In 1979, Evan Wolfson told me he was committing his life to legalizing same sex marriage. In 2015, he was one of a handful of people credited with accomplishing this goal. But his work on same-sex marriage – incredible as it is – isn’t why I call him out. I call him out because he is a great example of someone who set himself a difficult life goal and reached it.
Differences in the way people set their life goals intrigue me. I’ve asked hundreds of people about it and their responses form a pattern. People comfortably self-identify as being members of one of three groups. The first group contains people like Evan, who set life goals they eventually achieve. The second group is made up of those who set life goals that remain persistently out of reach. The third is populated by people who say they set no life goals at all. They are content following the path life presents them.
In this context, Evan is a member of the first group, but with a notable distinction. Evan’s goal – legalizing same-sex marriage – was a monumental stretch. Evan is a person who set out to do the impossible – and accomplished it. Think about that for a second. Think about a person who set out to be the US President. Or down a notch, an NFL quarterback. Or someone who decides to be a professional ballerina, or a movie star, or a billionaire.
I decided some time ago to make an informal study of people and their goals. What kind of person sets herself a goal? What happens to him when his goal is not achieved? I started looking for source material on the topic, but I couldn’t locate much. So for the last decade or so, I have asked people a question (with the following intro): “I’ve asked a lot of people this question, and I’m consistently surprised that everyone seems to have a ready answer about themselves. I’ll tell you my current tally on this survey after you answer this: People appear to break into three distinct groups.” Then I lay out what I laid out above. “Now the question: Which group are you in?”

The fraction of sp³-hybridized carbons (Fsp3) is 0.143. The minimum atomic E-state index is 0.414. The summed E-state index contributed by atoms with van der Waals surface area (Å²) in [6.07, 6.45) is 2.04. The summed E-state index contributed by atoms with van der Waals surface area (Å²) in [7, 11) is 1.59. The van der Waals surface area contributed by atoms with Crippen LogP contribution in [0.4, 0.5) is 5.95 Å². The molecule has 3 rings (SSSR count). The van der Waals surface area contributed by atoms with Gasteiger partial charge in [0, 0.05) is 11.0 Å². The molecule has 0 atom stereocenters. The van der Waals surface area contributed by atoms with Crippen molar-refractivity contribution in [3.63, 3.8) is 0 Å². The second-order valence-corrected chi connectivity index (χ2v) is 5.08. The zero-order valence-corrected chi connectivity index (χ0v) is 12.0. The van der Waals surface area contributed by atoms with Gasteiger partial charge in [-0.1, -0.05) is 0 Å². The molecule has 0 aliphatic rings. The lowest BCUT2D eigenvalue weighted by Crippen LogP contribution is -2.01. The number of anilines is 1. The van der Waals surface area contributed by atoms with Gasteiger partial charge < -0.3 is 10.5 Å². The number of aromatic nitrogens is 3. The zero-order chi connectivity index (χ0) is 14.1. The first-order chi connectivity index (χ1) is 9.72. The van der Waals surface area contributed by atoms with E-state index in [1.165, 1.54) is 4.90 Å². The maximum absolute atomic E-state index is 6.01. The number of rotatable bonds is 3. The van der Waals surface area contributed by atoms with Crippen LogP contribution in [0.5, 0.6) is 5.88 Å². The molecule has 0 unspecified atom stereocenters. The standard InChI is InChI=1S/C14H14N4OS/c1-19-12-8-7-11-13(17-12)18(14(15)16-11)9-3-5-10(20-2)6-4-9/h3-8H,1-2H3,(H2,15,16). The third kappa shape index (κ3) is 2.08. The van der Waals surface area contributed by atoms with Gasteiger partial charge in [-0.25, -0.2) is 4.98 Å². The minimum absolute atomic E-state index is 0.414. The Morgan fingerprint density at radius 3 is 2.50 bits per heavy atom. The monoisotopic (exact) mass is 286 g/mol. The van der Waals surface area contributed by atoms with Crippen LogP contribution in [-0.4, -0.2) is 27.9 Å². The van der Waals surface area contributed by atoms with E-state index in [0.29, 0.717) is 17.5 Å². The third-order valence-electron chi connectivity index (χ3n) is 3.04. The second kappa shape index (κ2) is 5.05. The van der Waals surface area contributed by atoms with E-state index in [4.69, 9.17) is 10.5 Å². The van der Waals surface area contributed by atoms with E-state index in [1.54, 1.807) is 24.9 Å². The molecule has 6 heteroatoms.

I have asked about two hundred people this question. I have never had anyone hesitate to self-categorize. (Note that this only works with people of a certain age…it doesn’t make sense to ask people as they’re starting out). Once they identify their group, I tell them the results of my informal study. Regardless of the number of times I’ve done this, the proportions remain about the same. One-third of respondents end up in each of the three groups.
That division doesn’t surprise me much. It seems reasonable that two out of three people eventually settle on some specific path or goal. What does surprise me is that a third of the people I’ve asked believe that they’ve accomplished what they set out to do. I am betting this is sampling error. It could result from the socio-economic status of the people I know. Most are reasonably well-off professionals. I assume those numbers would change if I had a more randomized sample.